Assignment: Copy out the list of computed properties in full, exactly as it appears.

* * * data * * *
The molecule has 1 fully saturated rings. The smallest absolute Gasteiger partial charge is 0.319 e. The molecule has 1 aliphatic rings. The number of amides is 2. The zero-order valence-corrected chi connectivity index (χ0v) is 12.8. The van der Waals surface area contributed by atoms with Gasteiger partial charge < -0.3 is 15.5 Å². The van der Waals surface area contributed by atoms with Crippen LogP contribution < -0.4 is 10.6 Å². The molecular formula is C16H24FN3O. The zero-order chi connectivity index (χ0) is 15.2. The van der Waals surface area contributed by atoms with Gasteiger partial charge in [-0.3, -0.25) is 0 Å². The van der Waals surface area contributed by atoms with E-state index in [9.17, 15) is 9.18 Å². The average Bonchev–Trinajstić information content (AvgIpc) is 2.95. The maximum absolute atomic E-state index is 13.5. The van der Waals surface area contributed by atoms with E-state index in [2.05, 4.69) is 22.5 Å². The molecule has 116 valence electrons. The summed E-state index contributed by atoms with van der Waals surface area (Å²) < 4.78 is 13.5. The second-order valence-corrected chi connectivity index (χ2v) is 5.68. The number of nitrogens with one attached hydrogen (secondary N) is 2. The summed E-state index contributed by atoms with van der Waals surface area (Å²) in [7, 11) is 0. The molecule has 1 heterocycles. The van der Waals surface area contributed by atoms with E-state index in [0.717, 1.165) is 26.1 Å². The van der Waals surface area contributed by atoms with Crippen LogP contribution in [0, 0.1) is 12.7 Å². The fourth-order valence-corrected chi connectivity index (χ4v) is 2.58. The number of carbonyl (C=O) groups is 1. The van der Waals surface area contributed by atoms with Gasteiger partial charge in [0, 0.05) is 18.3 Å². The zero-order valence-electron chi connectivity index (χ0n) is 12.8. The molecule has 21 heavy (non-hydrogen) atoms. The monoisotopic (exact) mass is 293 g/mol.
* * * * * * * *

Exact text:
The molecule has 1 fully saturated rings. The smallest absolute Gasteiger partial charge is 0.319 e. The molecule has 1 aliphatic rings. The number of amides is 2. The zero-order valence-corrected chi connectivity index (χ0v) is 12.8. The van der Waals surface area contributed by atoms with Gasteiger partial charge < -0.3 is 15.5 Å². The van der Waals surface area contributed by atoms with Crippen LogP contribution < -0.4 is 10.6 Å². The molecular formula is C16H24FN3O. The zero-order chi connectivity index (χ0) is 15.2. The van der Waals surface area contributed by atoms with Gasteiger partial charge in [-0.3, -0.25) is 0 Å². The van der Waals surface area contributed by atoms with E-state index in [9.17, 15) is 9.18 Å². The average Bonchev–Trinajstić information content (AvgIpc) is 2.95. The maximum absolute atomic E-state index is 13.5. The van der Waals surface area contributed by atoms with E-state index in [2.05, 4.69) is 22.5 Å². The molecule has 116 valence electrons. The summed E-state index contributed by atoms with van der Waals surface area (Å²) < 4.78 is 13.5. The second-order valence-corrected chi connectivity index (χ2v) is 5.68. The number of nitrogens with one attached hydrogen (secondary N) is 2. The summed E-state index contributed by atoms with van der Waals surface area (Å²) in [7, 11) is 0. The molecule has 1 heterocycles. The van der Waals surface area contributed by atoms with E-state index in [0.717, 1.165) is 26.1 Å². The van der Waals surface area contributed by atoms with Crippen LogP contribution in [0, 0.1) is 12.7 Å². The fourth-order valence-corrected chi connectivity index (χ4v) is 2.58. The number of carbonyl (C=O) groups is 1. The van der Waals surface area contributed by atoms with Gasteiger partial charge in [0, 0.05) is 18.3 Å². The zero-order valence-electron chi connectivity index (χ0n) is 12.8. The molecule has 21 heavy (non-hydrogen) atoms. The monoisotopic (exact) mass is 293 g/mol.